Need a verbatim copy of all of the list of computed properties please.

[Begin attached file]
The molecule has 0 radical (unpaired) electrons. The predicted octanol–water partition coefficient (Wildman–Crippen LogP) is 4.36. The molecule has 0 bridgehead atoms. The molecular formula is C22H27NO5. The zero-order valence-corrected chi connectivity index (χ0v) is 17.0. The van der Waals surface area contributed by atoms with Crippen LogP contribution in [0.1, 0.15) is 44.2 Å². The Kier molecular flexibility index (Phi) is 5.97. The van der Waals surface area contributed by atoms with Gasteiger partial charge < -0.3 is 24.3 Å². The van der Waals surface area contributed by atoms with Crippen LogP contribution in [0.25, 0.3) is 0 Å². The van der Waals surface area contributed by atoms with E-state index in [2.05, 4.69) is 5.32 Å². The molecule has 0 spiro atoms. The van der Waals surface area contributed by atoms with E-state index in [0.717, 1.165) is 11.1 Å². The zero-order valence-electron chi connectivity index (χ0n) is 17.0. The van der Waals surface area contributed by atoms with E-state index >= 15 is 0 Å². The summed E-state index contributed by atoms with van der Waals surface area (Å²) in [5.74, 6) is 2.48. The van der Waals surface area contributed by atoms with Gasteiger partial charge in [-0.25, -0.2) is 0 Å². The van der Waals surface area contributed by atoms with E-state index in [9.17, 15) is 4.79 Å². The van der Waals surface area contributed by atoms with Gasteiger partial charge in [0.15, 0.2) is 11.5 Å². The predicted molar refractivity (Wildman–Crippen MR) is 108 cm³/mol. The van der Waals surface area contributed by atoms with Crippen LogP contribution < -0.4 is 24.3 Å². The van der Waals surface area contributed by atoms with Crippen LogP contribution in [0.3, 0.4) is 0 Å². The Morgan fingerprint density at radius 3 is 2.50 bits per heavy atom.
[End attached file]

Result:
The molecule has 0 radical (unpaired) electrons. The predicted octanol–water partition coefficient (Wildman–Crippen LogP) is 4.36. The molecule has 0 bridgehead atoms. The molecular formula is C22H27NO5. The zero-order valence-corrected chi connectivity index (χ0v) is 17.0. The van der Waals surface area contributed by atoms with Crippen LogP contribution in [0.1, 0.15) is 44.2 Å². The Kier molecular flexibility index (Phi) is 5.97. The van der Waals surface area contributed by atoms with Gasteiger partial charge < -0.3 is 24.3 Å². The van der Waals surface area contributed by atoms with Crippen LogP contribution in [0.25, 0.3) is 0 Å². The van der Waals surface area contributed by atoms with E-state index in [2.05, 4.69) is 5.32 Å². The molecule has 0 spiro atoms. The van der Waals surface area contributed by atoms with E-state index in [0.717, 1.165) is 11.1 Å². The zero-order valence-electron chi connectivity index (χ0n) is 17.0. The van der Waals surface area contributed by atoms with E-state index >= 15 is 0 Å². The summed E-state index contributed by atoms with van der Waals surface area (Å²) in [5.74, 6) is 2.48. The van der Waals surface area contributed by atoms with Gasteiger partial charge in [-0.25, -0.2) is 0 Å². The van der Waals surface area contributed by atoms with E-state index in [9.17, 15) is 4.79 Å². The van der Waals surface area contributed by atoms with Gasteiger partial charge in [0.15, 0.2) is 11.5 Å². The predicted molar refractivity (Wildman–Crippen MR) is 108 cm³/mol. The van der Waals surface area contributed by atoms with Crippen LogP contribution < -0.4 is 24.3 Å². The van der Waals surface area contributed by atoms with Crippen LogP contribution in [0.3, 0.4) is 0 Å². The Morgan fingerprint density at radius 3 is 2.50 bits per heavy atom.